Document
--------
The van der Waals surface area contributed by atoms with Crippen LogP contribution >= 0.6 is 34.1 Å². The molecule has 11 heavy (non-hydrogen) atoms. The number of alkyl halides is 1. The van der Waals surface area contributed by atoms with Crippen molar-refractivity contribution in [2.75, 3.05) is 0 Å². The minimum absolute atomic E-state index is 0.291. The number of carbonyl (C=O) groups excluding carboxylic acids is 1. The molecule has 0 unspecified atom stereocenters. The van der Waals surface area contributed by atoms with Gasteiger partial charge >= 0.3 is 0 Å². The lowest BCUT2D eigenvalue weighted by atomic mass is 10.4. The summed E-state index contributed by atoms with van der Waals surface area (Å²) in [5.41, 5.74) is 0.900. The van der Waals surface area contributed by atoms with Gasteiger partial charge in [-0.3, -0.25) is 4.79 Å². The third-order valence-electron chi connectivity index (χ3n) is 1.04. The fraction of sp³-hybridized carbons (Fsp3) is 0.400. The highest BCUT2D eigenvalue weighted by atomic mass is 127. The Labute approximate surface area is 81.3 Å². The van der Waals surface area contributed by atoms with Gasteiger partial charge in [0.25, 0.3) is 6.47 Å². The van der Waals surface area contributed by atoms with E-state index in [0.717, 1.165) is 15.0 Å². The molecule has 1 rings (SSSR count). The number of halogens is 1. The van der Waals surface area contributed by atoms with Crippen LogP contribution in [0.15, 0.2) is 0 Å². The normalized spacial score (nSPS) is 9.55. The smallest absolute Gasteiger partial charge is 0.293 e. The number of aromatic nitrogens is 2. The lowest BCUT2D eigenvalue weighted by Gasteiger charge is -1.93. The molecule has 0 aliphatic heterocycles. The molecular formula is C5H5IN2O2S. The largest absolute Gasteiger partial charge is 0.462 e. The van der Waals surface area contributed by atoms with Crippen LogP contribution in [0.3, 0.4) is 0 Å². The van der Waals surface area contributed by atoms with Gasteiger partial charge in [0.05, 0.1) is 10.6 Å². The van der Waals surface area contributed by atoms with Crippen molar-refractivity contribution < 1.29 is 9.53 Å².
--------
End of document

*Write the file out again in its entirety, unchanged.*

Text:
The van der Waals surface area contributed by atoms with Crippen LogP contribution >= 0.6 is 34.1 Å². The molecule has 11 heavy (non-hydrogen) atoms. The number of alkyl halides is 1. The van der Waals surface area contributed by atoms with Crippen molar-refractivity contribution in [2.75, 3.05) is 0 Å². The minimum absolute atomic E-state index is 0.291. The number of carbonyl (C=O) groups excluding carboxylic acids is 1. The molecule has 0 unspecified atom stereocenters. The van der Waals surface area contributed by atoms with Gasteiger partial charge >= 0.3 is 0 Å². The lowest BCUT2D eigenvalue weighted by atomic mass is 10.4. The summed E-state index contributed by atoms with van der Waals surface area (Å²) in [5.41, 5.74) is 0.900. The van der Waals surface area contributed by atoms with Gasteiger partial charge in [-0.3, -0.25) is 4.79 Å². The third-order valence-electron chi connectivity index (χ3n) is 1.04. The fraction of sp³-hybridized carbons (Fsp3) is 0.400. The highest BCUT2D eigenvalue weighted by atomic mass is 127. The Labute approximate surface area is 81.3 Å². The van der Waals surface area contributed by atoms with Gasteiger partial charge in [0.25, 0.3) is 6.47 Å². The van der Waals surface area contributed by atoms with E-state index in [0.717, 1.165) is 15.0 Å². The molecule has 1 rings (SSSR count). The number of halogens is 1. The van der Waals surface area contributed by atoms with Crippen LogP contribution in [0.15, 0.2) is 0 Å². The normalized spacial score (nSPS) is 9.55. The smallest absolute Gasteiger partial charge is 0.293 e. The number of aromatic nitrogens is 2. The lowest BCUT2D eigenvalue weighted by Gasteiger charge is -1.93. The molecule has 0 aliphatic heterocycles. The molecular formula is C5H5IN2O2S. The largest absolute Gasteiger partial charge is 0.462 e. The van der Waals surface area contributed by atoms with Crippen LogP contribution in [0.3, 0.4) is 0 Å². The van der Waals surface area contributed by atoms with Gasteiger partial charge in [0.05, 0.1) is 10.6 Å². The van der Waals surface area contributed by atoms with Crippen molar-refractivity contribution < 1.29 is 9.53 Å².